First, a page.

But personally, I did not want to rely on custom code to realize my design because that meant extra work to create and maintain. And if for some reason I wanted to change the design, all of that work would have been wasted.
So my next step was to try changing the column-span and the row-span values in conjuction with the limited nth-child selectors that Webflow offer, so that I could make this type of layout for my project grid:
Since Webflow supports a limited set of nth-child selectors as outlined in this blog post, I thought was it would be very easy to change the column span so that:
I was able to recreate this layout by faking a grid layout with inline-block and the odd selector:
But I really wanted to use display: grid to make my life easier and my hope was that I could change the values of the column span and row span. But to much of my disappointment, I discovered that the styling for CMS collection items didn’t allow it. All CMS collection items inherit the same column span and row span values and completely ignores the nth-child selector, no matter the value.
Here is a gif of what happens when I try to make the odd items in my CMS collection of column span 2:
It would be a game-changer if Webflow allowed:
Before using launching my website on Webflow late 2022, I was manually coding my website to have control over the look and feel of it but also to learn some simple static front-end web development.
For reasons that I will go into later, I switched to Squarespace mostly for speed and convenience. But I have come to be frustrated at the lack of design options that Squarespace offers and I never understood why Squarespace never offered the CMS-like feature where you would style a template page that would be re-used for all of your project pages.
Every time I changed one small detail on one page, such as the size of a title header, I would have to manually go into each page and change every single one of them. After doing that about a dozen times, I stopped making small incremental changes to my website… In other words, because of the bad design of the tool, I stopped being the designer of my own website.
On top of that, I was never happy with the default transitions on most things. I couldn’t control the size of buttons and the color theme editor feels like a random number generator.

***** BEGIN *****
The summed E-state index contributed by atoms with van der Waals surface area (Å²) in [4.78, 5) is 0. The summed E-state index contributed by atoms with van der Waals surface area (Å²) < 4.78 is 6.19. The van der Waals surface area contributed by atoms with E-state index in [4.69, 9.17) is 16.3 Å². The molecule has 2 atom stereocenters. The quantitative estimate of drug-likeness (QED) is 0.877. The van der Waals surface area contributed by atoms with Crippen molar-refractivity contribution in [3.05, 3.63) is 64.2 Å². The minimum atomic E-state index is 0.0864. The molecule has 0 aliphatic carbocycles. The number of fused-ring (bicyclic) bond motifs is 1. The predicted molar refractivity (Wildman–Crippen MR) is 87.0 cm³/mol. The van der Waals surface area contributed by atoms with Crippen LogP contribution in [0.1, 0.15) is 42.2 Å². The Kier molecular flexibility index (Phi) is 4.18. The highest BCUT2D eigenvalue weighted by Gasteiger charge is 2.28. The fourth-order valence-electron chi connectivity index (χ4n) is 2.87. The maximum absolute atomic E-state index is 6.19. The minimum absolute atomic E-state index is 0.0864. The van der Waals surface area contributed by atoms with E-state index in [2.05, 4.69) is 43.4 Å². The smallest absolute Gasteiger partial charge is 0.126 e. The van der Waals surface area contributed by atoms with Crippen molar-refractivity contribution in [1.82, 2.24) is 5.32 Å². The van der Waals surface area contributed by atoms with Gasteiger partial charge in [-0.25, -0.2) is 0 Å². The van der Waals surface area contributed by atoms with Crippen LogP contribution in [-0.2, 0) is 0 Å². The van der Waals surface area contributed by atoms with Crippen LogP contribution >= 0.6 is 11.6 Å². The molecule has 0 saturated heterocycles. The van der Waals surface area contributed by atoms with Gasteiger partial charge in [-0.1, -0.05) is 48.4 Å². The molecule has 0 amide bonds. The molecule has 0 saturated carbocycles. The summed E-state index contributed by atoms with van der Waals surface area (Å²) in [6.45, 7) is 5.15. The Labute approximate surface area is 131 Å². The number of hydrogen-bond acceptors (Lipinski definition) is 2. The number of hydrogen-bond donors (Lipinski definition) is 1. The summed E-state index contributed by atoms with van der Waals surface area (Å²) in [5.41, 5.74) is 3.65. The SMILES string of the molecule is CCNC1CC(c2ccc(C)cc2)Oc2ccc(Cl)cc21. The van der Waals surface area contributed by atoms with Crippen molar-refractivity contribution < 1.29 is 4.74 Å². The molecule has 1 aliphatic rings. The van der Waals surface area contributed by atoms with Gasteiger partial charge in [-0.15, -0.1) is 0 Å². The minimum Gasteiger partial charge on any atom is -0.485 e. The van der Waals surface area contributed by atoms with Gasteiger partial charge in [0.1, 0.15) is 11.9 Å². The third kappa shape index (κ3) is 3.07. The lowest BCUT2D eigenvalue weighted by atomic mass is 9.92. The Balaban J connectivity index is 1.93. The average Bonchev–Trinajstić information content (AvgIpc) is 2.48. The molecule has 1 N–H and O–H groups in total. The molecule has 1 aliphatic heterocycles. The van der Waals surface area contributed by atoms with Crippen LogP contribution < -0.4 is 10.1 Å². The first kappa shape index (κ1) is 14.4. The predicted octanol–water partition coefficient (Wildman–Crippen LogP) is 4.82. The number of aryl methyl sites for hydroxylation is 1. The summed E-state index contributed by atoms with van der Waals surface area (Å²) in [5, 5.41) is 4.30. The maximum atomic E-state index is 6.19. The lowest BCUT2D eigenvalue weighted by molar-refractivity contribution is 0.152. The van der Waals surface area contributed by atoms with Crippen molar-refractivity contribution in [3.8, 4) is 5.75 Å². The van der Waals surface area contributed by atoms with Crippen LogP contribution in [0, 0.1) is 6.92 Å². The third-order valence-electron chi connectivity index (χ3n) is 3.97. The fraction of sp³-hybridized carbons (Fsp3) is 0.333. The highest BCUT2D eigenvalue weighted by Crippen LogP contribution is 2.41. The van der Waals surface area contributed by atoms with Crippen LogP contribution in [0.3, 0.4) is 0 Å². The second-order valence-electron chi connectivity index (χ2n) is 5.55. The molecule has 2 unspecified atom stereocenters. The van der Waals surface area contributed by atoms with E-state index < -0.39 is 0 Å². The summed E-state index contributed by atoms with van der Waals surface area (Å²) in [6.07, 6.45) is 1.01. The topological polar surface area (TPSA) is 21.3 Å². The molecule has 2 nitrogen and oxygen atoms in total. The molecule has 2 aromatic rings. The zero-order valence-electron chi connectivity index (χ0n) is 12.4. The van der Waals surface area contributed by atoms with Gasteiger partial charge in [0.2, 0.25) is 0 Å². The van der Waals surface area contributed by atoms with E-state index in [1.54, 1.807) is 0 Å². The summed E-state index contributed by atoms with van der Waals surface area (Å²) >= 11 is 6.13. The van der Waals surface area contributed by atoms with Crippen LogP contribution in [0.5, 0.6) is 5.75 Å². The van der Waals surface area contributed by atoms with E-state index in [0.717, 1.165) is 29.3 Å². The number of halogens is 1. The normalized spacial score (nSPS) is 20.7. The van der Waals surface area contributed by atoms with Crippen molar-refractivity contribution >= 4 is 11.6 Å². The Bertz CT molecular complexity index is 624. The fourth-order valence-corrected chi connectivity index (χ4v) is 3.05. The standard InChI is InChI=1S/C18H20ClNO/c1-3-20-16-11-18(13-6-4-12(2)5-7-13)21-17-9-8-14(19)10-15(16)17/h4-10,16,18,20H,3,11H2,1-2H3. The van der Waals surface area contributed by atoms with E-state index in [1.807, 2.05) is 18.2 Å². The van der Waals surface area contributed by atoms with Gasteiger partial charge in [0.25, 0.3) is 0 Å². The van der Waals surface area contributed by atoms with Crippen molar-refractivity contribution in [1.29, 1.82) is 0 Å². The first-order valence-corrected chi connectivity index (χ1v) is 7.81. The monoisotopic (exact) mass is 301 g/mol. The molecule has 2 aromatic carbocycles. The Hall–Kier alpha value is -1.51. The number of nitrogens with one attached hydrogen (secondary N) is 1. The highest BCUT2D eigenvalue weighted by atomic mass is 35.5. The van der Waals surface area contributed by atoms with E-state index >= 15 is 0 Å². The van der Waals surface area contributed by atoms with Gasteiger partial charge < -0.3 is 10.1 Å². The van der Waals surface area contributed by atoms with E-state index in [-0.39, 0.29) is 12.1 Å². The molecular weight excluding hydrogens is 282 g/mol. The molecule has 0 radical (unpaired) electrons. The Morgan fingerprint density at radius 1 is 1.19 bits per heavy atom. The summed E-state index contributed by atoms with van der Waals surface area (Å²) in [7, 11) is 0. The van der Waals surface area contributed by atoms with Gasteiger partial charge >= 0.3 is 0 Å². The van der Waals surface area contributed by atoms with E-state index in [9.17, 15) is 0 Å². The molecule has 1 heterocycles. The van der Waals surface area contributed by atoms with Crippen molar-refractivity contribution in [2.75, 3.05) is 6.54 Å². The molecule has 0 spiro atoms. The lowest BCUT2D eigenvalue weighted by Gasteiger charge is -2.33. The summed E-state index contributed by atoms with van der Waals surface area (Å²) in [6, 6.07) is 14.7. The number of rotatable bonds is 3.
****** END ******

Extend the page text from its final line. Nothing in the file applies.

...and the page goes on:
Such a super simple idea with profound consequences: get everybody to use the same editor to make designing for the web literally as easy as copying and pasting. Visual Stackoverflow for designers! Like Figma community files but on steroids: you can copy whole pages, clone websites or just a few elements so that you can restyle them as you wish later on.
That being said, if you are still learning Webflow, it’s still a very fun and useful exercise to recreate a layout or interaction that you like on a real website completely from scratch. I personally use Godly and Siteinspire to find cool things to mimick. You’ll find that with just a few twists on existing layouts, you’ll be able to create something of your own in no time.
I remember when I was hand coding my website and even with node, I couldn’t find a way to get templates working well. There was always some compromise or some missing feature or maybe I wasn’t smart enough to figure out how to use npm packages correctly…
I can’t count how many headaches I got from manually updating 20+ project pages when I wanted to tweak one small HTML tag…
Now thanks to the Webflow CMS, all of my project pages update in unison and without fail. I don’t have to worry about consistency between pages and I can tweak every detail of the page to my heart’s content. If you are a designer looking to make your own custom website and aren’t satisfied with the various templates on Squarespace, Wordpress and the like(I have spent hundreds of pounds in themes…), you should definitely check out Webflow!
Again, when I was hand coding my website, I remember wasting so much time painstakingly cutting all the various sizes for all of my images. I was manually adjusting the compression slider for all of my images in Photoshop to get the smallest size without losing quality.
Then I had to manually type ALL of the markup for every image, which looked the nightmare you see below (Mozilla Docs):